We Have Met the Fans, and They Are Us: In Defense of Aca-Fans and Scholars
Catherine Coker and Candace Benefiel / Texas A&M
At a recent conference we attended, we listened to several otherwise promising papers that all began with the statement, “Now I am not a fan…” The speakers each then proceeded to discuss the texts at hand, and many of them made egregious errors—of fact, of character description, of key details which displayed a lack of knowledge of the material referenced. As any good fan will tell you, this does not happen in trufan circles where such mistakes (if they occur!) would invite derision or not-so-subtle correction with a helpful list of sources attached. It is worth noting that, at this very same conference, we were also in attendance with colleagues who demonstrated an ample, masterful knowledge of their chosen subjects and texts, but who were likewise wary of the “aca-fan” appellation. Why is this, we wonder?
Throughout the history of literary and cultural scholarship, there have always been people who are “fans” of their subject area. Shakespeare scholars, Milton scholars, Melville scholars, and so forth, have all engaged with their chosen narratives at a deep and profound level. They hold an intimate knowledge of the history of the author (and in fact, much literary history is the result of obsessive digging for obscure biographical materials), of the work, of the cultural context through which the work was founded, and they know the selected text itself with all the thoroughness and passionate interest of a biologist who has discovered a new organism, desiring to know it down to the cellular level. These people are fans, whether or not they wish to claim the title. Indeed, it takes a unique, fanatical (!) level of engagement with the material in order to make thoughtful academic study even possible, considering the years of one’s life necessary to devote to obtaining advanced degrees and writing theses and dissertations. Academics, like it or not, are fans.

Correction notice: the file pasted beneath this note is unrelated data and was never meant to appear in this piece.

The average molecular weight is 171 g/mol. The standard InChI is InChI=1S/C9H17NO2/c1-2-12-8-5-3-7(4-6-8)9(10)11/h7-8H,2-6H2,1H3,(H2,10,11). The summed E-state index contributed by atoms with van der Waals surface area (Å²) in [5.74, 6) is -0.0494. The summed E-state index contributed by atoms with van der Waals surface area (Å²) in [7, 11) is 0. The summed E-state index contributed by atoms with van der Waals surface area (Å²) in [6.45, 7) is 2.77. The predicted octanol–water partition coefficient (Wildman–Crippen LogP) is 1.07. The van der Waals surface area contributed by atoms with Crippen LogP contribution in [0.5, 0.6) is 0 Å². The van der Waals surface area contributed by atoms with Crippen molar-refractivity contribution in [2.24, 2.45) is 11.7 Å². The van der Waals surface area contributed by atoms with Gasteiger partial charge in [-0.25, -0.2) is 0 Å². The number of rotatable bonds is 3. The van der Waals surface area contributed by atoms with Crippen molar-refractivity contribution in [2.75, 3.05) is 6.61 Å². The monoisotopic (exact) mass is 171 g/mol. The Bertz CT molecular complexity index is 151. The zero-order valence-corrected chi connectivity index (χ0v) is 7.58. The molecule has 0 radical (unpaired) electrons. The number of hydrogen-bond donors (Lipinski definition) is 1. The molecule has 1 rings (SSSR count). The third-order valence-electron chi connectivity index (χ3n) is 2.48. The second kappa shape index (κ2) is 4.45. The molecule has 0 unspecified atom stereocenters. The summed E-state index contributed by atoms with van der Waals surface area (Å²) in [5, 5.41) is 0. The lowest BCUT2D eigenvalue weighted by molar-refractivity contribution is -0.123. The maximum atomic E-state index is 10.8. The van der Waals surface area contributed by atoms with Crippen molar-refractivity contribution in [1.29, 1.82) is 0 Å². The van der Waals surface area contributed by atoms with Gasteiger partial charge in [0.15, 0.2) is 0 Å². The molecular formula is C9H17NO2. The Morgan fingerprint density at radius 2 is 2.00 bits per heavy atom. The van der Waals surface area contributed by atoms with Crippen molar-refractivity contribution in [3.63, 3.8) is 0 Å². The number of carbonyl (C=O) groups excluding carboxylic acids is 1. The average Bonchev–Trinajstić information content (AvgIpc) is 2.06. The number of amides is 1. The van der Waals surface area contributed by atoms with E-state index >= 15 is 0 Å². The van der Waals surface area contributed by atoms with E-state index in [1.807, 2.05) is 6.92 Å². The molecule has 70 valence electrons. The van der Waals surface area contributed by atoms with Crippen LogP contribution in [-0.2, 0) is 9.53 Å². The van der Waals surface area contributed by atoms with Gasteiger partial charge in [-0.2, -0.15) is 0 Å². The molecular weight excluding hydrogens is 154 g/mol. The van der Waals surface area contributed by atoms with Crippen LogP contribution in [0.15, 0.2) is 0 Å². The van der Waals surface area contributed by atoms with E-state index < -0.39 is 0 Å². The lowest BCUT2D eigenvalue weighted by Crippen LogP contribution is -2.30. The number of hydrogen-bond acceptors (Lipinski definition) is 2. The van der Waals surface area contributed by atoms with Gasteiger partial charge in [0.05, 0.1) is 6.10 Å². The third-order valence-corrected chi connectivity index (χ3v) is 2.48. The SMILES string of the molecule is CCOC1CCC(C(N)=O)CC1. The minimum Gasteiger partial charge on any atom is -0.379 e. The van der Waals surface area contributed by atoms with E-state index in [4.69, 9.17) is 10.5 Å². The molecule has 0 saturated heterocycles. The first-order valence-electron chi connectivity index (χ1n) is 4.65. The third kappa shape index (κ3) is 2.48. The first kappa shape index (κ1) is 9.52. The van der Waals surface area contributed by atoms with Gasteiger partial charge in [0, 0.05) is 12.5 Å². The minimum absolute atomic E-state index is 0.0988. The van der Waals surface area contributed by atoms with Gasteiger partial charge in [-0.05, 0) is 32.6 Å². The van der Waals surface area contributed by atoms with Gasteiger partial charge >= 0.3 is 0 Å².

It is only with the current rise in study of contemporary popular culture texts that the term “fan,” with its negative and derisive connotations, has been applied to those passionate about their subject areas. If you look at the history of fan studies, stretching backwards in time to the earliest fan histories as written in the late 1940s by Science Fiction fan-scholars, you will see a desire and an attempt to uncover and to preserve knowledge in fields that would not be viewed as legitimate for academic study for decades to come. Were it not for such fan-scholars, such as Harry Warner Jr. or Sam Moscowitz, then the earliest documentation of some areas would be lost entirely. Academic analysis of newer media forms, such as film, often lags behind its source material as well. Critical film journals with serious writing about film, were not published until well into the 1960s—many decades after the cinema was invented.
The first studies of media fandom were conducted by academics who often claimed not to be fans, yet nonetheless displayed a deep intimacy with fan culture and practices, such as Camille Bacon-Smith, Constance Penley, and even Henry Jenkins at the first. Early studies were submitted in the guise of ethnographic surveys, often looking at fans in a tone not dissimilar from that used with the study of exotic and primitive cultures in some distant land. Questions like “How do you select your leaders?” were not too far removed from questions like “Explain the mating practices of your tribe.” Despite this early and awkward phase, the burgeoning field of fan studies has become one that is steadily rising in both prominence and in interest. Conference papers, journal articles, and a multitude of book-length studies have shown that academics are increasingly aware of fan engagement and practices with regard to popular media texts.